OVER 2 YOU, 035 (21/06/01)
am being constantly plagued by junk fax calls late at night. I have tried
getting through to the companies concerned but they are invariably on high-cost
premium rate lines. I want revenge! I'm looking for a PC fax program (or a fax
machine) that I can configure to work very slowly – preferably taking an hour
or so to receive a fax -- so that it will cost the company sending it a small
Russell, via email
I sympathise with John Russell's desire for revenge against the fax spammers, a
simpler solution is to register with the Fax Preference Service. Under the
terms of the Telecommunications (Data Protection and Privacy) Regulations 1999,
it is unlawful to fax to an individual unless you have their prior
consent. The Fax Preference Service enables you to register your
objection to receiving direct marketing faxes. You can register with the
FPS online at http://www.dma.org.uk/, and
I can confirm that it is effective, although it might take a little while for
the volume of junk faxes to decrease.
Instead of printing faxes, why not subscribe to an
email fax service such as Demon's D-Fax. You have a dedicated number and
faxes arrive as email attachments. You can decide whether or not to open them.
Best of all you're not wasting fax paper. Obvious rubbish you can delete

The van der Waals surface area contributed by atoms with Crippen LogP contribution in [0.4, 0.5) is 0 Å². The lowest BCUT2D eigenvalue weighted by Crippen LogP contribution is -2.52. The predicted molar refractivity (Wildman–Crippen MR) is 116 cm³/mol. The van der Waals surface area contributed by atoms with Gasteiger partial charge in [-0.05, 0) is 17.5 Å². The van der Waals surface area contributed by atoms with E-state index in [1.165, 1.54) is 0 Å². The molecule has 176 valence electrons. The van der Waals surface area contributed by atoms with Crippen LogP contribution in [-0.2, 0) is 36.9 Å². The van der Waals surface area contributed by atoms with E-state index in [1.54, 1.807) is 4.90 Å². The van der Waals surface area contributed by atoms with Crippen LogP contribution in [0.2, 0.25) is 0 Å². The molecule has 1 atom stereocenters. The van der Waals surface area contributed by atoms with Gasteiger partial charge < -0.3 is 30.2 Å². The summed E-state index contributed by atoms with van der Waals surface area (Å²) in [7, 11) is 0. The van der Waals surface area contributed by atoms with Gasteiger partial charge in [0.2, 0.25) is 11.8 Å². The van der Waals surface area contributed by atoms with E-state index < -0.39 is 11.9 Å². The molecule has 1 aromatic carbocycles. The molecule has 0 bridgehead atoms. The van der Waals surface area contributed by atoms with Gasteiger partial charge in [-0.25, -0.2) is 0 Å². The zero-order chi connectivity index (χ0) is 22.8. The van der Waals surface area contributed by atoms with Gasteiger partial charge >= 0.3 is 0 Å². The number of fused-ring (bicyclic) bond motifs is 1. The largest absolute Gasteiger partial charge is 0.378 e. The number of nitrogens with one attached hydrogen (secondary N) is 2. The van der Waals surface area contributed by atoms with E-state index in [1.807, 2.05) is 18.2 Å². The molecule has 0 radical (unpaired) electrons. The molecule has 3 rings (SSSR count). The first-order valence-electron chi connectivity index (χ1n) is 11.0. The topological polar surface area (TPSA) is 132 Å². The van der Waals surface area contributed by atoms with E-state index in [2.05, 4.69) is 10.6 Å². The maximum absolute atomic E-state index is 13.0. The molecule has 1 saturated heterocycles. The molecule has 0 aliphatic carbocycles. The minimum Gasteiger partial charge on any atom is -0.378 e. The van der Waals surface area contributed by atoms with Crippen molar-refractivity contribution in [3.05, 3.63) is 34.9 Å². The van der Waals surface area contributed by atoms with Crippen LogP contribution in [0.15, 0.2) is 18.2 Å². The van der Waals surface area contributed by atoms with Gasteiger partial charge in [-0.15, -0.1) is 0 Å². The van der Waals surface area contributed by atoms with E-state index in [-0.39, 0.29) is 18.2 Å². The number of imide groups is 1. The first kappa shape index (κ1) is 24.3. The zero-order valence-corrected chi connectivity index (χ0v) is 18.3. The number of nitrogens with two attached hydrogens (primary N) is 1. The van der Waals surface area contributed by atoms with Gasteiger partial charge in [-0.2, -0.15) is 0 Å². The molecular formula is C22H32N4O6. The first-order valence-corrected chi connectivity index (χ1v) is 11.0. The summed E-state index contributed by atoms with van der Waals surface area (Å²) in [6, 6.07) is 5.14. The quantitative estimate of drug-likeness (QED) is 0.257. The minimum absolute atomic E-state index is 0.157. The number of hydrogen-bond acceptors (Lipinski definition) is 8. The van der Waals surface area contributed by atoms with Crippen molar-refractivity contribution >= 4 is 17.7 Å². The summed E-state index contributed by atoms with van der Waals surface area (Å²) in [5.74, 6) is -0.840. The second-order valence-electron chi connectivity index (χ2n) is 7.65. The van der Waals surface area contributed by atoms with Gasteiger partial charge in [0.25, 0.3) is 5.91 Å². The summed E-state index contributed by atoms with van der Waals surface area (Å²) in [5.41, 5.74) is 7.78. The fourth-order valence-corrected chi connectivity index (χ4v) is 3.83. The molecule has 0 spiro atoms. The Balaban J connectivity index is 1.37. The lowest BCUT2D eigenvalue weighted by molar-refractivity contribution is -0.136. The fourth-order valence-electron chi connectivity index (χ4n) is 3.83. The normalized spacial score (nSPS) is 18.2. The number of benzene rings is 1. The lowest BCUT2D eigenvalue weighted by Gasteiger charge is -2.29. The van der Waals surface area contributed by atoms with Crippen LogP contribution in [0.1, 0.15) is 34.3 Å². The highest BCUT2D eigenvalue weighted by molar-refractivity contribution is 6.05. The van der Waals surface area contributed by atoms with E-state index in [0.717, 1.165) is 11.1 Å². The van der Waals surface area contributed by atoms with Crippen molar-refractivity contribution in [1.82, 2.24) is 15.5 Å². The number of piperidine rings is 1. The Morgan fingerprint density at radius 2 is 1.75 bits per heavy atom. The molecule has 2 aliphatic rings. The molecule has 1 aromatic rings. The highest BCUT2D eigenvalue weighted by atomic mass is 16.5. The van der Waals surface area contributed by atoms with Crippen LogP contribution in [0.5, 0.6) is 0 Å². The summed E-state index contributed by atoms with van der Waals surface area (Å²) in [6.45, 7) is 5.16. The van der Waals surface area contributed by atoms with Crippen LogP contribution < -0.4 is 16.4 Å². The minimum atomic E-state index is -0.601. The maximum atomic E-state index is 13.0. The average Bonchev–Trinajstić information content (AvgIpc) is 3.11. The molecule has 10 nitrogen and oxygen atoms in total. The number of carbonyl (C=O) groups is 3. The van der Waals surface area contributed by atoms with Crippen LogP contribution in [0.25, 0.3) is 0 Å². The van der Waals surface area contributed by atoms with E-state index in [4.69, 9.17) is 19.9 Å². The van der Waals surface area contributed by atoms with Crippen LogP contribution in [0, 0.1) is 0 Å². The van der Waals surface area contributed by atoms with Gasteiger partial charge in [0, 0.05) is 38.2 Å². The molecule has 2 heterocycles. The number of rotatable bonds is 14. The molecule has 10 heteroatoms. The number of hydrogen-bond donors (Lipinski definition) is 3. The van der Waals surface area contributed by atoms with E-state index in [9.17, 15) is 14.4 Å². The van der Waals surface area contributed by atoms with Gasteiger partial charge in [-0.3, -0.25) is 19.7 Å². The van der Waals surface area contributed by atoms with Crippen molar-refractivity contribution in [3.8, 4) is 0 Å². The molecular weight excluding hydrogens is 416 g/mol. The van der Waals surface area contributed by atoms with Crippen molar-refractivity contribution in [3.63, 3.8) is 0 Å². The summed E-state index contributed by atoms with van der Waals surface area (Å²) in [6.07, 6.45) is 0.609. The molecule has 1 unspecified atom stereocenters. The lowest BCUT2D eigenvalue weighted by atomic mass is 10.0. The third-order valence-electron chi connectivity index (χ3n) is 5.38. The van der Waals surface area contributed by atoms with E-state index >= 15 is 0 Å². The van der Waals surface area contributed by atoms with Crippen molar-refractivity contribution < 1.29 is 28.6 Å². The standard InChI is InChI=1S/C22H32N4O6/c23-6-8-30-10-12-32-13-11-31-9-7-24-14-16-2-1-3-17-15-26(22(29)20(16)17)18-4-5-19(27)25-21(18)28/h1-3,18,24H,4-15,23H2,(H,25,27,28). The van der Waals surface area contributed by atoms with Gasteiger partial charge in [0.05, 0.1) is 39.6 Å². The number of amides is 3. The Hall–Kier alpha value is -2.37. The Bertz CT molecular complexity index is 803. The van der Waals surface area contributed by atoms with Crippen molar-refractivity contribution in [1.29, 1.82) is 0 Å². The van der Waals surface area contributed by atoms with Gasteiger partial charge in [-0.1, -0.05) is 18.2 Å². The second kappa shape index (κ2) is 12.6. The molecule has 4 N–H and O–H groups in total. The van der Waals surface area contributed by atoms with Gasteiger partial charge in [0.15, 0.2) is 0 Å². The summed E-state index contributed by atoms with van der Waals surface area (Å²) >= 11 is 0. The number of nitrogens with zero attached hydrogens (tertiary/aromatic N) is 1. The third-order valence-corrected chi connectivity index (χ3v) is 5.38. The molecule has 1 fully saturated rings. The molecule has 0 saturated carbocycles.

without opening. Demon's D-fax service is,
I believe, free to subscribers, after a £20 set-up charge.
Russell should use a PC to receive his faxes. The junk faxes can then be
quickly viewed on screen and deleted without waste of paper or ink. He might
slow them down by setting his modem to a slow bit rate overnight but he
probably has better use for his time.
Brian Gilbert, Hampton, Middx
To slow down the Fax receipt/send rate on a Windows PC go to Start ->
Control Panel -> Modems -> Properties. If he looks at the Maximum
connection speed setting, he should be able to reduce it to about 110 and then
make sure the "Only connect at this speed" option is set.
Roy Venkatesh, Basingstoke
Does anyone know of a procedure or piece of software
for producing positive prints from scanned Kodacolor negatives? The 'invert'
command does not work as the negatives have a strong orange-coloured caste,
which is difficult to counter.
Fred Holmes, via email
Firstly Fred needs to be able to convert his